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This Week on the Farm 5/13
The beginning of last week was cold and rainy, which prevented us from getting a lot of field work done. We spent some of our time working in the greenhouses fertilizing and moving plants to new locations to make room for new plantings. All of the summer and winter squash seedlings are looking good. They grow amazingly fast, especially compared to plants in the cabbage family. Later today I will already be moving them out of the germination greenhouse and down to the hoophouse. They no longer need to sit on heat tapes at night to promote root development, so we can make room for new plants that do need the heat tapes.
On Tuesday Tyler and I went to Dalton to pick up a running gear that had a new platform built on it. It pulled surprisingly well behind our little green truck. When we got home Tyler, Don, and I lifted one of the empty bulk tanks up onto the platform. We are going to need to install some blocks to keep the tank in place, but it looks like it will work perfectly to haul water into the other field. The platform looks so nice that we are planning on using it for a wagon on farm tours when we have events here at the farm.
We were able to get the areas around the asparagus, rhubarb, strawberrries, and raspberries rototilled to keep down some of the weeds. By next year we should be able to produce enough asparagus and rhubarb for all of our shares and until then we can rely on a neighboring farm for the asparagus.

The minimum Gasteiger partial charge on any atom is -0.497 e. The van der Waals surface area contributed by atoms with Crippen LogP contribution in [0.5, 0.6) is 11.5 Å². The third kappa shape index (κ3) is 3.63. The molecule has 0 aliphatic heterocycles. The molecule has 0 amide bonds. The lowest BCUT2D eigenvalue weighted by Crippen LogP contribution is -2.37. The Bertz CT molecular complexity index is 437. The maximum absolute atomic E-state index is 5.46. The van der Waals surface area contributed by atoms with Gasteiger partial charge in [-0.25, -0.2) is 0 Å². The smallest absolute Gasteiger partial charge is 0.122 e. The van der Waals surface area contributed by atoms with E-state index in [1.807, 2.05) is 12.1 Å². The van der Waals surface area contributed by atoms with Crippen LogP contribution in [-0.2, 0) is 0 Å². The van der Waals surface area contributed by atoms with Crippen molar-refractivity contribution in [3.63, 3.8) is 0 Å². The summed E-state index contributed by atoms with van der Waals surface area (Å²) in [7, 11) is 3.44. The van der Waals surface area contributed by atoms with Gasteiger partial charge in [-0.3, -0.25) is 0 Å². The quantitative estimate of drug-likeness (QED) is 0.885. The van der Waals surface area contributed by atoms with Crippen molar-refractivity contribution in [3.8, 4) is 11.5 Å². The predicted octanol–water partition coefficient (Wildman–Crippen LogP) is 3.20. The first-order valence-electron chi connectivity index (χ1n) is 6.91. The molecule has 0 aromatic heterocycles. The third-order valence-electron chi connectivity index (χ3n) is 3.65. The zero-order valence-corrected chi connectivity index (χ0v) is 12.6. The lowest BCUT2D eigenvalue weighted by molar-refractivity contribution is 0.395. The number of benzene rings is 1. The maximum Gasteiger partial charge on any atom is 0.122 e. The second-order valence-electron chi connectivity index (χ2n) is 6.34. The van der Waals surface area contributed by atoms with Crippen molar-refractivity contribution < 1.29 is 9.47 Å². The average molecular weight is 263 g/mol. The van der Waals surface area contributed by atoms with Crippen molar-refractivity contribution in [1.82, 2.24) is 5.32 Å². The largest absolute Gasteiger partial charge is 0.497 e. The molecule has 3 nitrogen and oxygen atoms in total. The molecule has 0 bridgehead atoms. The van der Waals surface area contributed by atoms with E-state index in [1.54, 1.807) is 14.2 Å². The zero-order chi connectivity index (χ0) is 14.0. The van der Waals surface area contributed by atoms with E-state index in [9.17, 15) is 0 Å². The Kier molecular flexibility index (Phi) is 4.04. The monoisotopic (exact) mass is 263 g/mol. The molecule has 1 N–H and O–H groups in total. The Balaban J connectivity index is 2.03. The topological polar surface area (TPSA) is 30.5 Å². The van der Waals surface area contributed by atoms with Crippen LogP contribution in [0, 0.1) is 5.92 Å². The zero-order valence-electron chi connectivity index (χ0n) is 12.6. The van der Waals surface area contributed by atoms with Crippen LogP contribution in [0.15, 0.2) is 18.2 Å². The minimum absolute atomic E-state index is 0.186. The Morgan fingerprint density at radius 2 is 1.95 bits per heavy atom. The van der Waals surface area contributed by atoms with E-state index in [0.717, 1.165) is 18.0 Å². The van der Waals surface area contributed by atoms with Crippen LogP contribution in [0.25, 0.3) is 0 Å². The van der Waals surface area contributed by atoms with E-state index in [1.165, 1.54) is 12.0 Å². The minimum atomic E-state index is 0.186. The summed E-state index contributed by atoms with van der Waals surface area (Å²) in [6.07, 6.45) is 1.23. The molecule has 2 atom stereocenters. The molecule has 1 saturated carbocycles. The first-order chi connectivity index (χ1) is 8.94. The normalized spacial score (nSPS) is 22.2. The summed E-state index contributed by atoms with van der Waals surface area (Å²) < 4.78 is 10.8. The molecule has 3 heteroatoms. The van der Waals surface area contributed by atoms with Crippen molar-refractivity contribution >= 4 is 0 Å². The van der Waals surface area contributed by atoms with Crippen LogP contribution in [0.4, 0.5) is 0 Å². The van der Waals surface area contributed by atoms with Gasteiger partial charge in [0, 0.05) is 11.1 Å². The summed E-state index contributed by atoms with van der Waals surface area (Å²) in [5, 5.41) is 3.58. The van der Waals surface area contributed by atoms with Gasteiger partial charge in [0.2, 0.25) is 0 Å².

The strawberries are starting to flower and so far almost all of the flowers are healthy. We were a little worried because of the frost we had a couple of weeks ago. Some of the buds were up when the frost hit, and we didn’t know if they would be killed. Tyler’s hard work getting the sprinklers up and running at three in the morning paid off and very few of the buds were damaged.
With all of the rain it has been very difficult to get out into the fields to do a lot of direct seeding. We were finally able to get the snow peas, sugar snap peas, carrots, green beans, yellow beans, arugula, and two types of radishes into the field. We also planted our second planting of spinach.
Our new six row seeder from Johnny’s works really well for planting lettuce and carrots. The different hoppers allow you to plant six rows two and a half inches apart, or four rows/three rows/two rows at different widths. Although the wet soil tends to collect on the back wheel, it was well worth the money to be able to plant that many rows at a specific distance.
Our second planting of celery finally got transplanted into four inch pots. We ran out of new four inch pots so we had to run into Sun Prairie to pick some up. When I got to the store the computers were down and they only could take cash or check. Since I had the check book on me I thought, “Great, this will work perfectly.” After waiting in line for ten to fifteen minutes I was finally at the checkout counter, only to realize that we had run out of checks and hadn’t put the new booklet into the cover. I had to drive back the next day to pick them up and when I got back to the farm I could finally transplant the celery.
If the weather stays warm and sunny we should be on track for our first delivery. If it is cold and wet like the rest of this spring we may either have a smaller box the first week, or we may need to push our first delivery date back a week. We will let you know by later this week what is going to happen. Enjoy the sunshine!